When the width of the header row exceeds the width of its container, arrow buttons will appear to enable scrolling through tab names.

Content for tab1

This is the content for the First Tab

Reading direction

Dynamic replacement of slot content

The Tabs component will re-render if the provided slot content changes. Clicking the button below will replace the initial tabs with a new set; the header row will update to match.

Content for tab1

This is the content for the First Tab

Vue usage

One or more Tab components must be provided in the default slot of the Tabs component. Each child Tab component must have a name property. The Tabs component must have an active prop that matches the name of one of the child Tab components in the slot.

In order for the active tabs to change, the name of the active tab must be bound in the parent somehow, either using v-model:active or by manually binding the active prop and listening for update:active events.


Prop nameDescriptionTypeDefault
active(required)The name of the currently active Tab in the layout.

Provided by v-model:active binding in the parent component.
framedWhether or not the component should be displayed in a framed visual style.booleanfalse


Method nameDescriptionSignature
selectProgrammatically select a tab based on its "name" propParams:
  • tabName string - The name of the tab to select
  • setFocus boolean - Whether or not to also set focus to the new tab
Returns: void
nextSet the next tab to active, if one existsParams:
  • setFocus boolean -
Returns: void
prevSet the previous tab to active, if one existsParams:
  • setFocus boolean -
Returns: void


Event namePropertiesDescription
update:activeactive string - The name of the current active tabEmitted whenever the active tab changes


defaultOne or more Tab components must be provided here

CSS-only version

Markup structure

The non-JS version of the Tabs component should be seen as a navigational tool. It relies on HTML form submission to trigger a change in the current active tab. When the user clicks on a tab button (or hits Enter while tab button is focused), the browser will load a new page.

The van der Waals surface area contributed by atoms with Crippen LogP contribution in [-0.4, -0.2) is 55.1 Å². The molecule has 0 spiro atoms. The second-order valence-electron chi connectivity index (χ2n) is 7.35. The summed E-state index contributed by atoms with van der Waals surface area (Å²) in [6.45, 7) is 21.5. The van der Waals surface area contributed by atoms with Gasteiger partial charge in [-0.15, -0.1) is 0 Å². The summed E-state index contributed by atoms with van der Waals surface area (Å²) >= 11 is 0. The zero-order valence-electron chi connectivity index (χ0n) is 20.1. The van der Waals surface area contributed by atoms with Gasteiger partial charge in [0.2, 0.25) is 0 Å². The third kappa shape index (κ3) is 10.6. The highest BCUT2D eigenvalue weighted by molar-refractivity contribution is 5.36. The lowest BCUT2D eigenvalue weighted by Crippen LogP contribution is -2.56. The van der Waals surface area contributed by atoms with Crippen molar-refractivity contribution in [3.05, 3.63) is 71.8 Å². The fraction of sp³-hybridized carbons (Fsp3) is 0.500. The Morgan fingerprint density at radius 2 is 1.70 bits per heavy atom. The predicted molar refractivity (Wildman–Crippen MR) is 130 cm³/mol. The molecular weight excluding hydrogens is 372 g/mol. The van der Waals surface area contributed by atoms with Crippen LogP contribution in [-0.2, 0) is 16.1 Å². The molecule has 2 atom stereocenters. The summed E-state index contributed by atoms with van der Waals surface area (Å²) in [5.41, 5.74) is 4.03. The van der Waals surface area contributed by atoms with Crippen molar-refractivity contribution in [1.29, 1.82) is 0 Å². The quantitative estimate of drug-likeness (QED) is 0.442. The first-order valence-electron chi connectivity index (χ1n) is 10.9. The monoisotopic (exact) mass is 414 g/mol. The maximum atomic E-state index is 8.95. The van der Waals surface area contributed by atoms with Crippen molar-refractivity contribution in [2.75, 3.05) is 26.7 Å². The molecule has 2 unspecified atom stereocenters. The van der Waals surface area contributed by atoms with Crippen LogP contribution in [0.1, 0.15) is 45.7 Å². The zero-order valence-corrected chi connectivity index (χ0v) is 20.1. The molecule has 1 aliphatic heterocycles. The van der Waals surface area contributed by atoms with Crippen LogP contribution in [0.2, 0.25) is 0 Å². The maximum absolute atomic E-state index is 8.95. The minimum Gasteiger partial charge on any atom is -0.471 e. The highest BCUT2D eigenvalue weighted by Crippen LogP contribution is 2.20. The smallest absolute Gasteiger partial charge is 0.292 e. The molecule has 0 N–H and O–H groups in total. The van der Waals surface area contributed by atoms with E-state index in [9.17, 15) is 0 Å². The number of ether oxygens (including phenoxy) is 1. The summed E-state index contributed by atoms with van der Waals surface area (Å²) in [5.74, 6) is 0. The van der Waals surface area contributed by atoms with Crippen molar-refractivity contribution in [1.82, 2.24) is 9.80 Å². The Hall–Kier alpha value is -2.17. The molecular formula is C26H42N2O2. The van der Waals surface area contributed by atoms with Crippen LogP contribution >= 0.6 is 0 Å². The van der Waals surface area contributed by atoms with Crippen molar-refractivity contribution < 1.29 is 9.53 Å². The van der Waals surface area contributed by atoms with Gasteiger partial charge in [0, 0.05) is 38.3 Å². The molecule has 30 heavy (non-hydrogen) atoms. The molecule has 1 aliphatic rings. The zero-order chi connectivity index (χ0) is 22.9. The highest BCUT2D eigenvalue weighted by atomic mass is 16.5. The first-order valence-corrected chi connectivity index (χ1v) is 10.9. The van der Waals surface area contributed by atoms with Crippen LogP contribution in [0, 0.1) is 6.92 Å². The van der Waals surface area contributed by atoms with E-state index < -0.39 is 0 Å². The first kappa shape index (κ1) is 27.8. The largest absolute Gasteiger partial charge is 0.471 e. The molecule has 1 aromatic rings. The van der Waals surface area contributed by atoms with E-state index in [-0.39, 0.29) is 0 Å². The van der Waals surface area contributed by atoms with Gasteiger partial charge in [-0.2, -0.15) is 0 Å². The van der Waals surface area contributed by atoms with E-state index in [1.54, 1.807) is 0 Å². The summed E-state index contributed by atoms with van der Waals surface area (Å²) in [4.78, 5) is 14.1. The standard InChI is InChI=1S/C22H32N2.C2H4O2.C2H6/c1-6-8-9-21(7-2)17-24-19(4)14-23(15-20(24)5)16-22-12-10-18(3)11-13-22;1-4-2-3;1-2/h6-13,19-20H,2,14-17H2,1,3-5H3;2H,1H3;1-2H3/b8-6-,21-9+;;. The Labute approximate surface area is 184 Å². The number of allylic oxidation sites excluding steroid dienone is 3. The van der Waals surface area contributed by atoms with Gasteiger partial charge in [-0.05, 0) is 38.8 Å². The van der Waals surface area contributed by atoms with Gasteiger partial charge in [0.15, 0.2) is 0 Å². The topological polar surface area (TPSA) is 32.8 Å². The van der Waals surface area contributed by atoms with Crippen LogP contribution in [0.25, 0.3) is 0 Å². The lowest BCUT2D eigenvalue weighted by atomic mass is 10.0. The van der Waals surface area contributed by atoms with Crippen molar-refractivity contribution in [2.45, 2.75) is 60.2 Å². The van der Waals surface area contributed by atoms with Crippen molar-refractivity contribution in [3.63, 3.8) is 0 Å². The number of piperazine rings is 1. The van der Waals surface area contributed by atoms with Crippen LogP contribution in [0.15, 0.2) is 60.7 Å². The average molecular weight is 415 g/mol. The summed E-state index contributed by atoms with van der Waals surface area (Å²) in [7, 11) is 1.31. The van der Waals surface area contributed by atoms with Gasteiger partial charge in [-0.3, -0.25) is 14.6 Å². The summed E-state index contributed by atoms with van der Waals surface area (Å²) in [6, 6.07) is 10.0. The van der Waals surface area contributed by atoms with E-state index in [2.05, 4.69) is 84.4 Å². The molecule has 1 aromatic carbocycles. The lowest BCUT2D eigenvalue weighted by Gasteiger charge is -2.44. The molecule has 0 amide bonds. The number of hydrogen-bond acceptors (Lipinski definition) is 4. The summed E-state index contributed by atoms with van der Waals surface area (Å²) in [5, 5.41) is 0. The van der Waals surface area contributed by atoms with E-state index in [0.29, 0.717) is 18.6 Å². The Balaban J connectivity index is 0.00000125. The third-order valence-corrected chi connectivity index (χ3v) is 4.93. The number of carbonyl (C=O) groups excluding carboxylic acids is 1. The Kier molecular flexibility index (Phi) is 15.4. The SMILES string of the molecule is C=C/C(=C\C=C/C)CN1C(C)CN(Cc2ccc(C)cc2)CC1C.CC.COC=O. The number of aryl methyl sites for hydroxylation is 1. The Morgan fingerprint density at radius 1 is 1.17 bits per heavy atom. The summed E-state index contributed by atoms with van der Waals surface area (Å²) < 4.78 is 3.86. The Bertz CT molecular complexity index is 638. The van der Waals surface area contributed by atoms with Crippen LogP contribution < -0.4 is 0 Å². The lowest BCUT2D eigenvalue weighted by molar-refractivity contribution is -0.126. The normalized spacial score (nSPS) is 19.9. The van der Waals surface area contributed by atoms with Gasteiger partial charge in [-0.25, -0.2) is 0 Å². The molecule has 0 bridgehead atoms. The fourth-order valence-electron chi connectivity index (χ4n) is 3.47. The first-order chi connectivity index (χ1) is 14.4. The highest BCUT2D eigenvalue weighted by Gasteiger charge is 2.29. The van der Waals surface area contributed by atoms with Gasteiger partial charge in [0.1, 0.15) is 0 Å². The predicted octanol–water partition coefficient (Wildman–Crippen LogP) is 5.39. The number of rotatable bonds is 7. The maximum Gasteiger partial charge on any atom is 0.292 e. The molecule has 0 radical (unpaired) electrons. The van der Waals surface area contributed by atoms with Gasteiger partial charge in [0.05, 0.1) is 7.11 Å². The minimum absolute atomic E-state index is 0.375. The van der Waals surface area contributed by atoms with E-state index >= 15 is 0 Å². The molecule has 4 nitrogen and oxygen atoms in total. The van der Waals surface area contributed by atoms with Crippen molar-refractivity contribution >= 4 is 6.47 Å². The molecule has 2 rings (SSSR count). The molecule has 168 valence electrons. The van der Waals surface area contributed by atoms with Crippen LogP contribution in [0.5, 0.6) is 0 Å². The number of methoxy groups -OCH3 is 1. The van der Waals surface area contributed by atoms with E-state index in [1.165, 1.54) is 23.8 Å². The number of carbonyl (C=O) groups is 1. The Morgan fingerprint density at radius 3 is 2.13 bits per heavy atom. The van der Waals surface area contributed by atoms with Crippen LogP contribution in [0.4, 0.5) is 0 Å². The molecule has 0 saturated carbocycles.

Basic setup:

  • The outermost element should be a <div> element with the class "cdx-tabs".
  • The cdx-tabs__header element should be a <form> with the following attributes:
    • method="get": we will send the form with a GET request
    • action="myURL": The value of action should be whatever URL the form data will be sent to; in this example it's simply the same URL as the page, but appended with a different URL query parameter based on the user's tab selection. In a real-world use-case, this might be a URL that can accept query parameters (say for performing a different kind of search based on which tab the user selects).
  • Within the tablist element, every tab label is represented by a <button> element (this is the same as in the Vue version). However, since we are submitting the data as a form, each tab button must contain a name and a value attribute. In a real application, this might correspond to key-value pairs used for a given query parameter.
  • The tab corresponding to the current view should contain the aria-selected="true" attribute. All other tabs should have aria-selected="false". If you are using a server-side templating language like Mustache, this should be set there.
  • Each tab should also have an aria-controls attribute with a value of the ID of the corresponding tabpanel.
  • Don't mess with <button> tabindex – since the CSS-only version of this component has no way to bind left and right arrow keys to handler methods, the user is going to need to rely on the mouse or the tab key to navigate between tabs.
  • To disable a tab, simply add a disabled attribute to that tab's <button> in the tablist.

The tabs below have long labels, making the tab list too long for its container. When this happens, you can horizontally scroll to reach the rest of the tabs list.


Keyboard navigation between tabs can only be done via the Tab key. Arrow keys will not work here.